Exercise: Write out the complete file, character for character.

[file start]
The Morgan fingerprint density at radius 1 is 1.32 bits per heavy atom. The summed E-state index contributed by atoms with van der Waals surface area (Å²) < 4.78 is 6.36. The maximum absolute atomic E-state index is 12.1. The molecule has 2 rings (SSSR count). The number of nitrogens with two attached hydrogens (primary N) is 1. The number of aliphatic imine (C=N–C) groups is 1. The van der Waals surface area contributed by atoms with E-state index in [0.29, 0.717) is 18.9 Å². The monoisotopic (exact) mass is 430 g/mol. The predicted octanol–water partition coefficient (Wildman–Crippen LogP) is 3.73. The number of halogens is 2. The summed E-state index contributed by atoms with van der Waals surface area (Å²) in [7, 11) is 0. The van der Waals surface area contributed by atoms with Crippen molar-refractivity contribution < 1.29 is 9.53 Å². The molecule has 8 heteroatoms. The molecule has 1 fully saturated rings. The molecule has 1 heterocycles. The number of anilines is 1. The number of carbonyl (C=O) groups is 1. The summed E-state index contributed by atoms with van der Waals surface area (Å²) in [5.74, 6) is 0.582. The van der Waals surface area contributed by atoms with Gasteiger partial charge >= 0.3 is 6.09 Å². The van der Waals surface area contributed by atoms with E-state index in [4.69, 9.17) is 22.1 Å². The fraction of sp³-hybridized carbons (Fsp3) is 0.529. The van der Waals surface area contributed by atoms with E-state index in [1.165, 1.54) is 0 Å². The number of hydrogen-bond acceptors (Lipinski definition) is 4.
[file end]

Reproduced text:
The Morgan fingerprint density at radius 1 is 1.32 bits per heavy atom. The summed E-state index contributed by atoms with van der Waals surface area (Å²) < 4.78 is 6.36. The maximum absolute atomic E-state index is 12.1. The molecule has 2 rings (SSSR count). The number of nitrogens with two attached hydrogens (primary N) is 1. The number of aliphatic imine (C=N–C) groups is 1. The van der Waals surface area contributed by atoms with E-state index in [0.29, 0.717) is 18.9 Å². The monoisotopic (exact) mass is 430 g/mol. The predicted octanol–water partition coefficient (Wildman–Crippen LogP) is 3.73. The number of halogens is 2. The summed E-state index contributed by atoms with van der Waals surface area (Å²) in [7, 11) is 0. The van der Waals surface area contributed by atoms with Crippen molar-refractivity contribution < 1.29 is 9.53 Å². The molecule has 8 heteroatoms. The molecule has 1 fully saturated rings. The molecule has 1 heterocycles. The number of anilines is 1. The number of carbonyl (C=O) groups is 1. The summed E-state index contributed by atoms with van der Waals surface area (Å²) in [5.74, 6) is 0.582. The van der Waals surface area contributed by atoms with Gasteiger partial charge >= 0.3 is 6.09 Å². The van der Waals surface area contributed by atoms with E-state index in [4.69, 9.17) is 22.1 Å². The fraction of sp³-hybridized carbons (Fsp3) is 0.529. The van der Waals surface area contributed by atoms with E-state index in [1.165, 1.54) is 0 Å². The number of hydrogen-bond acceptors (Lipinski definition) is 4.